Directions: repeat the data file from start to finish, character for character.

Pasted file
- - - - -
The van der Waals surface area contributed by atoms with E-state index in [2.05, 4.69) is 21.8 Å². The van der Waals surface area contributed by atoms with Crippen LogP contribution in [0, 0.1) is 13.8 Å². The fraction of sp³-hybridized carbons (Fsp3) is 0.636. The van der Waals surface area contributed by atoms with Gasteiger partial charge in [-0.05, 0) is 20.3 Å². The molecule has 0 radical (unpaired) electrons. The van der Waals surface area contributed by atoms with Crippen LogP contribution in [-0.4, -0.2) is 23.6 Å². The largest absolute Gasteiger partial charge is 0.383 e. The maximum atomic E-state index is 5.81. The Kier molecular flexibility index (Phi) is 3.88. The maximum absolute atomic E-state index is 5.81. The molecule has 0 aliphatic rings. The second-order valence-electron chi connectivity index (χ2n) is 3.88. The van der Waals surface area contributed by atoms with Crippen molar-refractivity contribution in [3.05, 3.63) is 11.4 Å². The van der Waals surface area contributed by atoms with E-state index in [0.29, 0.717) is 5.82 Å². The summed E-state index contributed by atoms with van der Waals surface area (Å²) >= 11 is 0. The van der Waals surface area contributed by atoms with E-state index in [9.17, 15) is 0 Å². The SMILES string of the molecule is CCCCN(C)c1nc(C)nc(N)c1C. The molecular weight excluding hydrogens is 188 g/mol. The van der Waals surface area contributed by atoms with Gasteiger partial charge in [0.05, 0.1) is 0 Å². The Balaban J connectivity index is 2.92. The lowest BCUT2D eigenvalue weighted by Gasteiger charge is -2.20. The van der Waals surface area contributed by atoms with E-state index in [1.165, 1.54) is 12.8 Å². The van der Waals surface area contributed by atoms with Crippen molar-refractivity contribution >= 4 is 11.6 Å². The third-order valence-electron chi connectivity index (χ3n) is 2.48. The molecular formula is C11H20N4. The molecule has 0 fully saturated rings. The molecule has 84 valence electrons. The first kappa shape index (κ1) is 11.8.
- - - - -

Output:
The van der Waals surface area contributed by atoms with E-state index in [2.05, 4.69) is 21.8 Å². The van der Waals surface area contributed by atoms with Crippen LogP contribution in [0, 0.1) is 13.8 Å². The fraction of sp³-hybridized carbons (Fsp3) is 0.636. The van der Waals surface area contributed by atoms with Gasteiger partial charge in [-0.05, 0) is 20.3 Å². The molecule has 0 radical (unpaired) electrons. The van der Waals surface area contributed by atoms with Crippen LogP contribution in [-0.4, -0.2) is 23.6 Å². The largest absolute Gasteiger partial charge is 0.383 e. The maximum atomic E-state index is 5.81. The Kier molecular flexibility index (Phi) is 3.88. The maximum absolute atomic E-state index is 5.81. The molecule has 0 aliphatic rings. The second-order valence-electron chi connectivity index (χ2n) is 3.88. The van der Waals surface area contributed by atoms with Crippen molar-refractivity contribution in [3.05, 3.63) is 11.4 Å². The van der Waals surface area contributed by atoms with E-state index in [0.29, 0.717) is 5.82 Å². The summed E-state index contributed by atoms with van der Waals surface area (Å²) >= 11 is 0. The van der Waals surface area contributed by atoms with E-state index in [9.17, 15) is 0 Å². The SMILES string of the molecule is CCCCN(C)c1nc(C)nc(N)c1C. The molecular weight excluding hydrogens is 188 g/mol. The van der Waals surface area contributed by atoms with Gasteiger partial charge in [0.05, 0.1) is 0 Å². The Balaban J connectivity index is 2.92. The lowest BCUT2D eigenvalue weighted by Gasteiger charge is -2.20. The van der Waals surface area contributed by atoms with E-state index in [1.165, 1.54) is 12.8 Å². The van der Waals surface area contributed by atoms with Crippen molar-refractivity contribution >= 4 is 11.6 Å². The third-order valence-electron chi connectivity index (χ3n) is 2.48. The molecular formula is C11H20N4. The molecule has 0 fully saturated rings. The molecule has 84 valence electrons. The first kappa shape index (κ1) is 11.8.